Written by Ephraim Asculai
With the countries of the world looking on, Iran reached its next serious milestone: the accumulation of enough low enriched uranium (LEU) to enable it to further enrich it and produce one Significant Quantity (S.Q.), or 25 kilograms, of high enriched uranium (HEU). This is considered the quantity that is sufficient for the production of one core for an HEU-based nuclear explosive device. The Iranians reached this milestone some months earlier than expected, due mainly to their efficiency in installing and operating a large number of gas centrifuges, the machines that perform the enrichment operation.
This assessment is based on the information contained in the latest (June 5, 2009) report of the International Atomic Energy Agency (IAEA). At the present time Iran has no reason to produce HEU, since it would be more reasonable for it to accumulate a much larger quantity of LEU, and then enrich it in one batch to a quantity of HEU, sufficient for building a small arsenal of nuclear weapons. Should Iran decide that it wants to further enrich LEU to HEU, it could transform some of the operating LEU cascades (agglomerations of centrifuges), and complete the HEU enrichment in much less than a year. It would probably reason that it needs two explosive devices for underground nuclear tests (the second comes in case of the failure of the first) and then an additional one or two, as a deterrent or for actual use.
The information contained in the IAEA report suggests that four S.Q.s could be produced by the end of 2011 or even somewhat earlier. This could certainly happen if the world continues with the mild and ineffective actions ostensibly intended to prevent Iran from reaching further milestones. In the short term, the world is waiting for Iran's upcoming presidential elections, yet the fact is that no real change can be expected since more than the president, the Supreme Leader, Ayatollah Khamenei, is the de-facto ruler of Iran, and it is his decisions that matter. In addition, the Supreme Leader controls the Revolutionary Guards, who control the weapons of mass destruction production and deployment, including the missiles of Iran.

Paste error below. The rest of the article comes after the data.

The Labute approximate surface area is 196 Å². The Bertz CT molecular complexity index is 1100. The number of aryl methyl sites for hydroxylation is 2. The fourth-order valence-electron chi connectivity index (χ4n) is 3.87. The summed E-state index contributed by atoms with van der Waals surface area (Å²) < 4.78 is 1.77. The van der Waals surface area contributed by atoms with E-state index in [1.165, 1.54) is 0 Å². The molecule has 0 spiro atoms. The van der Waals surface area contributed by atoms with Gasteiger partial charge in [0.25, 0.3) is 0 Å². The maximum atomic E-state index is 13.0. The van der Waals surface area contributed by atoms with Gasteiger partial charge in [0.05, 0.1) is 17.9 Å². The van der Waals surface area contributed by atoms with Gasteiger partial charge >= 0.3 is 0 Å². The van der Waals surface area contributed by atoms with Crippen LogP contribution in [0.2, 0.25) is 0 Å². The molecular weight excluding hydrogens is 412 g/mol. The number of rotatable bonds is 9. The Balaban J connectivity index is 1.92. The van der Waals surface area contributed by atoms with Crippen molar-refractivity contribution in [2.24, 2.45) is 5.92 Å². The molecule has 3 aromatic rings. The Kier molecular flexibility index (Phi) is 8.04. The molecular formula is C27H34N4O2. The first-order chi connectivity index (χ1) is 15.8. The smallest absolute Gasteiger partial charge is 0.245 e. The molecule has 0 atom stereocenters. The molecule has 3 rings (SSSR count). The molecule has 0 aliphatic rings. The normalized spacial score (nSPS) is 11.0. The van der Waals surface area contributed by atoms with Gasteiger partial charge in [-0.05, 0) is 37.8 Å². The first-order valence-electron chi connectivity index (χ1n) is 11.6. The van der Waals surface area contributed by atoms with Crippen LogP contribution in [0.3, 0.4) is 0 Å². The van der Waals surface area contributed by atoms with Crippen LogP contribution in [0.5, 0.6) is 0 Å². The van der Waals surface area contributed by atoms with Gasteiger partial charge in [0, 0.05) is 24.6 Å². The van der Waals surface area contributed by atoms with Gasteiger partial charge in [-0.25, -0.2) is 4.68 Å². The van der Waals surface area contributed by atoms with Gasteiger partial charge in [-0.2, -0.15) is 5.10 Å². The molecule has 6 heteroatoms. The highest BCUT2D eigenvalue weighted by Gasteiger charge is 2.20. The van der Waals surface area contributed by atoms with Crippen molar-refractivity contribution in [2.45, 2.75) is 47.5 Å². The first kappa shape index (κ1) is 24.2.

The change that could come out of the elections is a change of tone to one more conciliatory towards the West that could further lull it into thinking that there is a chance for a complete halt, if not a rollback of the nuclear weapons development program. Although many have agreed that Iran is succeeding in its play for time, the Obama administration is still taking its time, pinning hope on elusive "talks" that may or may not succeed. Yet Iran is now so close to its target that the chances of halting if not dismantling its nuclear program are almost gone. Only very strong action, such as sanctions of the type imposed on Iraq in 1991, with "catch-all" prohibitions on commerce and diplomatic relations, could perhaps force Iran into obeying the Security Council's demands concerning the suspension of activities.